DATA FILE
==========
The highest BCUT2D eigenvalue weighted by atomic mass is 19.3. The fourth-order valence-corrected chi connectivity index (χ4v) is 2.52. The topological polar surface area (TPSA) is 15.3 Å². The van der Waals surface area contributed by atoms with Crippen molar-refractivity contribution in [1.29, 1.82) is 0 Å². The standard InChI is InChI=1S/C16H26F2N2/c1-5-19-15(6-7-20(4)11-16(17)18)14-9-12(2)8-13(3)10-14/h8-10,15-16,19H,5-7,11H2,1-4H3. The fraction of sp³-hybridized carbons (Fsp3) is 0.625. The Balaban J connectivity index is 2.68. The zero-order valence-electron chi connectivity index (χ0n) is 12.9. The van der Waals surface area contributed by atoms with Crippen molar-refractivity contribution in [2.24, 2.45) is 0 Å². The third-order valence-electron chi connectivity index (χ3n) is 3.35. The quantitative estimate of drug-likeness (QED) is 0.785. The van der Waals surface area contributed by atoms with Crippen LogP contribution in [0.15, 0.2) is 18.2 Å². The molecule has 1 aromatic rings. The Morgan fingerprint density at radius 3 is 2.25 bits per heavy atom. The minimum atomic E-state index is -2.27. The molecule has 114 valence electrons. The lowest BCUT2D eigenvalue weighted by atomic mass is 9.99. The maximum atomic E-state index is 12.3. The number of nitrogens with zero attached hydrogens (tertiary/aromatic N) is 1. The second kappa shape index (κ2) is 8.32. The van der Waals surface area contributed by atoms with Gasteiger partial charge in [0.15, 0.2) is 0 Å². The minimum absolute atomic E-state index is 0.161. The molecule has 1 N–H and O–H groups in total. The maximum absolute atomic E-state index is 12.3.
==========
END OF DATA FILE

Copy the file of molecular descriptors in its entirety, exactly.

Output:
The highest BCUT2D eigenvalue weighted by atomic mass is 19.3. The fourth-order valence-corrected chi connectivity index (χ4v) is 2.52. The topological polar surface area (TPSA) is 15.3 Å². The van der Waals surface area contributed by atoms with Crippen molar-refractivity contribution in [1.29, 1.82) is 0 Å². The standard InChI is InChI=1S/C16H26F2N2/c1-5-19-15(6-7-20(4)11-16(17)18)14-9-12(2)8-13(3)10-14/h8-10,15-16,19H,5-7,11H2,1-4H3. The fraction of sp³-hybridized carbons (Fsp3) is 0.625. The Balaban J connectivity index is 2.68. The zero-order valence-electron chi connectivity index (χ0n) is 12.9. The van der Waals surface area contributed by atoms with Crippen molar-refractivity contribution in [2.24, 2.45) is 0 Å². The third-order valence-electron chi connectivity index (χ3n) is 3.35. The quantitative estimate of drug-likeness (QED) is 0.785. The van der Waals surface area contributed by atoms with Crippen LogP contribution in [0.15, 0.2) is 18.2 Å². The molecule has 1 aromatic rings. The Morgan fingerprint density at radius 3 is 2.25 bits per heavy atom. The minimum atomic E-state index is -2.27. The molecule has 114 valence electrons. The lowest BCUT2D eigenvalue weighted by atomic mass is 9.99. The maximum atomic E-state index is 12.3. The number of nitrogens with zero attached hydrogens (tertiary/aromatic N) is 1. The second kappa shape index (κ2) is 8.32. The van der Waals surface area contributed by atoms with Gasteiger partial charge in [0.15, 0.2) is 0 Å². The minimum absolute atomic E-state index is 0.161. The molecule has 1 N–H and O–H groups in total. The maximum absolute atomic E-state index is 12.3.